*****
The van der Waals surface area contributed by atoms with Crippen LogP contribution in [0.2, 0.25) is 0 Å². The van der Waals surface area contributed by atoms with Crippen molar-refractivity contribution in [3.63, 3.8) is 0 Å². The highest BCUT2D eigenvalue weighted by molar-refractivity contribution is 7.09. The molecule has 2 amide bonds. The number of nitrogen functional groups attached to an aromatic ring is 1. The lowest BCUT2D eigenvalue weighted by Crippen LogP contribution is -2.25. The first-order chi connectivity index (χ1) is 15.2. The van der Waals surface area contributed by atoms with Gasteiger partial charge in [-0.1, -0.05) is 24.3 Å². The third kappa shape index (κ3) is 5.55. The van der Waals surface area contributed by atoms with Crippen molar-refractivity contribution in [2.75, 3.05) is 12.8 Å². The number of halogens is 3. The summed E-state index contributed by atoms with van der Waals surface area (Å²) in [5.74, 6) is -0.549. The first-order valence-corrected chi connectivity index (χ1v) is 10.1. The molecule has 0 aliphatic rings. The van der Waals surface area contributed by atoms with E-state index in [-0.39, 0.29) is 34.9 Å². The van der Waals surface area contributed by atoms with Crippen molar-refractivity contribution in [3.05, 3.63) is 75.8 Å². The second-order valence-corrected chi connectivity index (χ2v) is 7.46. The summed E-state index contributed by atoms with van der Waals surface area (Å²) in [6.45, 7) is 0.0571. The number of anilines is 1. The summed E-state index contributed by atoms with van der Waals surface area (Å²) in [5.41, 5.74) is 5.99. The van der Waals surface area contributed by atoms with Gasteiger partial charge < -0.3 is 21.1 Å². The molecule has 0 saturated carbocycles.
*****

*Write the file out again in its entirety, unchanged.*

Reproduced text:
The van der Waals surface area contributed by atoms with Crippen LogP contribution in [0.2, 0.25) is 0 Å². The van der Waals surface area contributed by atoms with Crippen molar-refractivity contribution in [3.63, 3.8) is 0 Å². The highest BCUT2D eigenvalue weighted by molar-refractivity contribution is 7.09. The molecule has 2 amide bonds. The number of nitrogen functional groups attached to an aromatic ring is 1. The lowest BCUT2D eigenvalue weighted by Crippen LogP contribution is -2.25. The first-order chi connectivity index (χ1) is 15.2. The van der Waals surface area contributed by atoms with Gasteiger partial charge in [-0.1, -0.05) is 24.3 Å². The third kappa shape index (κ3) is 5.55. The van der Waals surface area contributed by atoms with Crippen molar-refractivity contribution in [2.75, 3.05) is 12.8 Å². The number of halogens is 3. The summed E-state index contributed by atoms with van der Waals surface area (Å²) in [5.74, 6) is -0.549. The first-order valence-corrected chi connectivity index (χ1v) is 10.1. The molecule has 0 aliphatic rings. The van der Waals surface area contributed by atoms with E-state index in [-0.39, 0.29) is 34.9 Å². The van der Waals surface area contributed by atoms with Crippen molar-refractivity contribution in [3.05, 3.63) is 75.8 Å². The second-order valence-corrected chi connectivity index (χ2v) is 7.46. The summed E-state index contributed by atoms with van der Waals surface area (Å²) in [6.45, 7) is 0.0571. The number of anilines is 1. The summed E-state index contributed by atoms with van der Waals surface area (Å²) in [5.41, 5.74) is 5.99. The van der Waals surface area contributed by atoms with Gasteiger partial charge < -0.3 is 21.1 Å². The molecule has 0 saturated carbocycles.